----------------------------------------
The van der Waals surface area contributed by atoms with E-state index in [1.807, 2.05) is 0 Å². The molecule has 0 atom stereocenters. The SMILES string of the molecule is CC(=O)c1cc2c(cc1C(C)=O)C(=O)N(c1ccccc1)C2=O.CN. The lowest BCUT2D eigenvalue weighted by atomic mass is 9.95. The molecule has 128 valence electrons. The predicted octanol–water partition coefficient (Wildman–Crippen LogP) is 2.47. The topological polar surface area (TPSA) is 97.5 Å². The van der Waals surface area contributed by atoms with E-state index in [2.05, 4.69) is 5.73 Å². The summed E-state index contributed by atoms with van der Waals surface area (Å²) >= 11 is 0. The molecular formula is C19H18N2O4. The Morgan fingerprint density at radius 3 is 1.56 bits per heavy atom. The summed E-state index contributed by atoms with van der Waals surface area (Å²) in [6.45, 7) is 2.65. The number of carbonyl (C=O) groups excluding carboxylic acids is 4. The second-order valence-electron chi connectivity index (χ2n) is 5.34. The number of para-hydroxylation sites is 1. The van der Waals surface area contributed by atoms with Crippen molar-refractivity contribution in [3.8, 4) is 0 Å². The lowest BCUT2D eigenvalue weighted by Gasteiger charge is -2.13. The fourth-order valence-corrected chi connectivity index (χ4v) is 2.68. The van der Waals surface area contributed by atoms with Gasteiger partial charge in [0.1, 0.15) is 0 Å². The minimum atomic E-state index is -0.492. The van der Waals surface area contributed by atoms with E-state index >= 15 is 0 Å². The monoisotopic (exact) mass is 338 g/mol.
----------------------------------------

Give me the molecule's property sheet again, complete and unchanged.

The van der Waals surface area contributed by atoms with E-state index in [1.807, 2.05) is 0 Å². The molecule has 0 atom stereocenters. The SMILES string of the molecule is CC(=O)c1cc2c(cc1C(C)=O)C(=O)N(c1ccccc1)C2=O.CN. The lowest BCUT2D eigenvalue weighted by atomic mass is 9.95. The molecule has 128 valence electrons. The predicted octanol–water partition coefficient (Wildman–Crippen LogP) is 2.47. The topological polar surface area (TPSA) is 97.5 Å². The van der Waals surface area contributed by atoms with E-state index in [2.05, 4.69) is 5.73 Å². The summed E-state index contributed by atoms with van der Waals surface area (Å²) >= 11 is 0. The molecular formula is C19H18N2O4. The Morgan fingerprint density at radius 3 is 1.56 bits per heavy atom. The summed E-state index contributed by atoms with van der Waals surface area (Å²) in [6.45, 7) is 2.65. The number of carbonyl (C=O) groups excluding carboxylic acids is 4. The second-order valence-electron chi connectivity index (χ2n) is 5.34. The number of para-hydroxylation sites is 1. The van der Waals surface area contributed by atoms with Crippen molar-refractivity contribution in [3.8, 4) is 0 Å². The lowest BCUT2D eigenvalue weighted by Gasteiger charge is -2.13. The fourth-order valence-corrected chi connectivity index (χ4v) is 2.68. The van der Waals surface area contributed by atoms with Gasteiger partial charge in [0.1, 0.15) is 0 Å². The minimum atomic E-state index is -0.492. The van der Waals surface area contributed by atoms with E-state index >= 15 is 0 Å². The monoisotopic (exact) mass is 338 g/mol.